Interview With a Syrian Soldier – “We’re fighting for the whole world”

About friendsofsyria

Trying to put a stop to the lies being spread by the world press about Syria.
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6 Responses to Interview With a Syrian Soldier – “We’re fighting for the whole world”

  1. yuri Saa Poster Child says:

  2. yuri Ein Volk, ein Reich, ein Führer says:

  3. yuri Ein Volk, ein Reich, ein Führer says:

    The First Black Saint.A third-century Roman legionary who was born in Thebes in Upper Egypt, Maurice was martyred in what is today Switzerland for refusing to massacre Christians for the Roman Empire. He was canonized by the early church, long before the Pope reserved the right of the Holy See exclusively to canonize souls in 1634.

  4. yuri Thank You SAA! says:

    An entire Roman Legion was Martyred for Christ

    The Holy Lance was said to have been passed to Saint Maurice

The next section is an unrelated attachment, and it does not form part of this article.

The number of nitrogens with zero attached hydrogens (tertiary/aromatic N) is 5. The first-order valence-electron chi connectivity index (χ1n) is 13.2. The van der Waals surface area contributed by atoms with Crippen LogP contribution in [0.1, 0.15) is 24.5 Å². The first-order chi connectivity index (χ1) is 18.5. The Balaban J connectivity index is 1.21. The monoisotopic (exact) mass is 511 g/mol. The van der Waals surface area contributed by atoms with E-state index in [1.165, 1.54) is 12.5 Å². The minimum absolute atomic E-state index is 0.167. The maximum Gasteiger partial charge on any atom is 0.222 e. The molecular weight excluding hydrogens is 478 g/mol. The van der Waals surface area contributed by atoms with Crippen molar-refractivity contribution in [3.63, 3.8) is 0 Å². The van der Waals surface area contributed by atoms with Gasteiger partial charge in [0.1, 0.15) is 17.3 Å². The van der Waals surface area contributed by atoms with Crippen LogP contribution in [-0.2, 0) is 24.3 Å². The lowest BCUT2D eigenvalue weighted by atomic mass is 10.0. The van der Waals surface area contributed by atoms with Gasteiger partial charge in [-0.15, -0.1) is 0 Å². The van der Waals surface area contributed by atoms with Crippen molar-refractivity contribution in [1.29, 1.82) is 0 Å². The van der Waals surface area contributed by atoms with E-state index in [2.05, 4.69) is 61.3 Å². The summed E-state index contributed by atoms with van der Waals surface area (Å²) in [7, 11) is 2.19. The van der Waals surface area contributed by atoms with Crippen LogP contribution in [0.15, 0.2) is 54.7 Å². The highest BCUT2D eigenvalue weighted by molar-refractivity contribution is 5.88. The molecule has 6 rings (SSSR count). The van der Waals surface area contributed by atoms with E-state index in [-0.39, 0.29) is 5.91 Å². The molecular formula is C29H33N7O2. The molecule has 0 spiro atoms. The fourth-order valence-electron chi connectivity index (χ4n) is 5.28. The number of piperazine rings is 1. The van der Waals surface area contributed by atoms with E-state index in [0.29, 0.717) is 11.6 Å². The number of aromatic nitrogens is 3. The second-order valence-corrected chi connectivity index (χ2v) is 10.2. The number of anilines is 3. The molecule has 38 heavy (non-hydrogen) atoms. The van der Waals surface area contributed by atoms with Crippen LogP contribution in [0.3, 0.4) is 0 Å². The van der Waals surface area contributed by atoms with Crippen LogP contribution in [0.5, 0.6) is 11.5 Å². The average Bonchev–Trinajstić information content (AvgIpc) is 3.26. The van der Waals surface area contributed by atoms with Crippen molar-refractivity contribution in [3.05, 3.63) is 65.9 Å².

In the year of Christ 286, a most remarkable affair occurred; a legion of soldiers, consisting of six thousand six hundred and sixty-six men, contained none but Christians. This legion was called the Theban Legion, because the men had been raised in Thebias: they were quartered in the east until the emperor Maximian ordered them to march to Gaul, to assist him against the rebels of Burgundy. They passed the Alps into Gaul, under the command of Mauritius, Candidus, and Exupernis, their worthy commanders, and at length joined the emperor. About this time, Maximian ordered a general sacrifice, at which the whole army was to assist; and likewise he commanded that they should take the oath of allegiance and swear, at the same time, to assist in the extirpation of Christianity in Gaul. Alarmed at these orders, each individual of the Theban Legion absolutely refused either to sacrifice or take the oaths prescribed. This so greatly enraged Maximian, that he ordered the legion to be decimated, that is, every tenth man to be selected from the rest, and put to the sword. The names of the soldiers were written on papers and placed in the caps of the centurions, for 600 were destined to perish as examples. These embraced their comrades, who encouraged them and even envied their fate. The plain soon flowed with the blood of the martyrs. The survivors persisted in declaring themselves Christians, and the butchery began again; the blood of another 600 reddened the waters of the Rhone. This second severity made no more impression than the first had done; the soldiers preserved their fortitude and their principles, but by the advice of their officers they drew up a loyal remonstrance to the emperor. This, it might have been presumed, would have softened the emperor, but it had a contrary effect: for, enraged at their perseverance and unanimity, he commanded that the whole legion should be put to death, which was accordingly executed by the other troops, who cut them to pieces with their swords, September 22, 286. The Maximian period is known as the Sixth Primitive Persecution in Fox’s Book of Martyrs. During this persecution, raised by Maximinus, numberless Christians were slain without trial, and buried indiscriminately in heaps, sometimes fifty or sixty being cast into a pit together, without the least decency.

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